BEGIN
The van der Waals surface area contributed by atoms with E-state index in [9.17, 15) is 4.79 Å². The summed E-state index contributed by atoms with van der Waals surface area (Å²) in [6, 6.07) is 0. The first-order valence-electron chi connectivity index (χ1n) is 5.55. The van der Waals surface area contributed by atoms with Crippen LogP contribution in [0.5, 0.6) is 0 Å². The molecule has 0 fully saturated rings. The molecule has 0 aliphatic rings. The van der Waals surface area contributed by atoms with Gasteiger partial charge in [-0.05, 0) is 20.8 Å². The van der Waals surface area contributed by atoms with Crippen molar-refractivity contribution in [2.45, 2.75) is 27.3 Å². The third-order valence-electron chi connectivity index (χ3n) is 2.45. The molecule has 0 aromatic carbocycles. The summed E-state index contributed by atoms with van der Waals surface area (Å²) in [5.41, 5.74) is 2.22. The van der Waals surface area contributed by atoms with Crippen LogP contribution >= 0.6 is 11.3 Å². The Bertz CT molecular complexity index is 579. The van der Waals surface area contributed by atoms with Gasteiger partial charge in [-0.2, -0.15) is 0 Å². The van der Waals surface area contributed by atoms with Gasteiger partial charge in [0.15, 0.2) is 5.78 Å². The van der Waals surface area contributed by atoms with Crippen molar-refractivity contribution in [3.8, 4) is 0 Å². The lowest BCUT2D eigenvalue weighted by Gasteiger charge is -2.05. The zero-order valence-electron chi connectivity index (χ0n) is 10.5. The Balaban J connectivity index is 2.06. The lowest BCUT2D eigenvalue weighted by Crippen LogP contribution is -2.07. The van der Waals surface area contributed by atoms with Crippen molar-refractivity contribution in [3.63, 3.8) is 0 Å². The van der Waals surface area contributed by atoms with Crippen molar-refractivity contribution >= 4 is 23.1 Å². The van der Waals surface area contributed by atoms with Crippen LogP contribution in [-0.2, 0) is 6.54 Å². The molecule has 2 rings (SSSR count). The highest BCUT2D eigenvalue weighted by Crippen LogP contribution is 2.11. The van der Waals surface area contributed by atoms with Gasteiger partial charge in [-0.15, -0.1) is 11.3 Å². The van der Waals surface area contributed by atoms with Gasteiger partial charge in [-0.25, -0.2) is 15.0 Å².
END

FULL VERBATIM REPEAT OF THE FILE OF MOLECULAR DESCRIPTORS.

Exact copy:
The van der Waals surface area contributed by atoms with E-state index in [9.17, 15) is 4.79 Å². The summed E-state index contributed by atoms with van der Waals surface area (Å²) in [6, 6.07) is 0. The first-order valence-electron chi connectivity index (χ1n) is 5.55. The van der Waals surface area contributed by atoms with Crippen LogP contribution in [0.5, 0.6) is 0 Å². The molecule has 0 fully saturated rings. The molecule has 0 aliphatic rings. The van der Waals surface area contributed by atoms with Gasteiger partial charge in [-0.05, 0) is 20.8 Å². The van der Waals surface area contributed by atoms with Crippen molar-refractivity contribution in [2.45, 2.75) is 27.3 Å². The third-order valence-electron chi connectivity index (χ3n) is 2.45. The molecule has 0 aromatic carbocycles. The summed E-state index contributed by atoms with van der Waals surface area (Å²) in [5.41, 5.74) is 2.22. The van der Waals surface area contributed by atoms with Crippen LogP contribution >= 0.6 is 11.3 Å². The Bertz CT molecular complexity index is 579. The van der Waals surface area contributed by atoms with Gasteiger partial charge in [-0.2, -0.15) is 0 Å². The van der Waals surface area contributed by atoms with Gasteiger partial charge in [0.15, 0.2) is 5.78 Å². The van der Waals surface area contributed by atoms with Crippen molar-refractivity contribution in [3.8, 4) is 0 Å². The lowest BCUT2D eigenvalue weighted by Gasteiger charge is -2.05. The zero-order valence-electron chi connectivity index (χ0n) is 10.5. The Balaban J connectivity index is 2.06. The lowest BCUT2D eigenvalue weighted by Crippen LogP contribution is -2.07. The van der Waals surface area contributed by atoms with Crippen molar-refractivity contribution in [3.63, 3.8) is 0 Å². The van der Waals surface area contributed by atoms with Crippen molar-refractivity contribution >= 4 is 23.1 Å². The van der Waals surface area contributed by atoms with Crippen LogP contribution in [-0.2, 0) is 6.54 Å². The molecule has 2 rings (SSSR count). The highest BCUT2D eigenvalue weighted by Crippen LogP contribution is 2.11. The van der Waals surface area contributed by atoms with Gasteiger partial charge in [-0.15, -0.1) is 11.3 Å². The van der Waals surface area contributed by atoms with Gasteiger partial charge in [-0.25, -0.2) is 15.0 Å².